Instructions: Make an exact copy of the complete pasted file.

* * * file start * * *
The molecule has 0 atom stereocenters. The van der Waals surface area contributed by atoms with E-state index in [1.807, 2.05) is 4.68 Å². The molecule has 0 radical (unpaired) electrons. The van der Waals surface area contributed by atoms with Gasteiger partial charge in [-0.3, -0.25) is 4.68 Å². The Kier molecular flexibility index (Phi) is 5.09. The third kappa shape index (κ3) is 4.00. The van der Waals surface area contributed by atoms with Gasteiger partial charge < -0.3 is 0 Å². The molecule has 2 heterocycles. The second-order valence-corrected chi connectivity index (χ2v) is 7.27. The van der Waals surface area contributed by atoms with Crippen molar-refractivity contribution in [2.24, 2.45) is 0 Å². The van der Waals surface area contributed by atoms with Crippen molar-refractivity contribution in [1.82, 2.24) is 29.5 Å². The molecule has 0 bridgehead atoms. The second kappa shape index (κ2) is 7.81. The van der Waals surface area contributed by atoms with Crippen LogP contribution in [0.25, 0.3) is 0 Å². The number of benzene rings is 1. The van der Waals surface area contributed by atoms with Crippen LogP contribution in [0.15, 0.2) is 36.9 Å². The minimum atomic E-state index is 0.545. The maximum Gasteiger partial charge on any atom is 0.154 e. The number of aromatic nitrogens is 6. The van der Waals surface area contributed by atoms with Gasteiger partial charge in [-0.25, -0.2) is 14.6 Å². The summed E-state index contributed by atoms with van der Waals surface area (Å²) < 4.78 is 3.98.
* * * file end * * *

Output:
The molecule has 0 atom stereocenters. The van der Waals surface area contributed by atoms with E-state index in [1.807, 2.05) is 4.68 Å². The molecule has 0 radical (unpaired) electrons. The van der Waals surface area contributed by atoms with Gasteiger partial charge in [-0.3, -0.25) is 4.68 Å². The Kier molecular flexibility index (Phi) is 5.09. The third kappa shape index (κ3) is 4.00. The van der Waals surface area contributed by atoms with Gasteiger partial charge < -0.3 is 0 Å². The molecule has 2 heterocycles. The second-order valence-corrected chi connectivity index (χ2v) is 7.27. The van der Waals surface area contributed by atoms with Crippen molar-refractivity contribution in [2.24, 2.45) is 0 Å². The van der Waals surface area contributed by atoms with Crippen molar-refractivity contribution in [1.82, 2.24) is 29.5 Å². The molecule has 0 bridgehead atoms. The second kappa shape index (κ2) is 7.81. The van der Waals surface area contributed by atoms with Crippen LogP contribution in [0.25, 0.3) is 0 Å². The number of benzene rings is 1. The van der Waals surface area contributed by atoms with Crippen LogP contribution in [0.15, 0.2) is 36.9 Å². The minimum atomic E-state index is 0.545. The maximum Gasteiger partial charge on any atom is 0.154 e. The number of aromatic nitrogens is 6. The van der Waals surface area contributed by atoms with Gasteiger partial charge in [-0.25, -0.2) is 14.6 Å². The summed E-state index contributed by atoms with van der Waals surface area (Å²) < 4.78 is 3.98.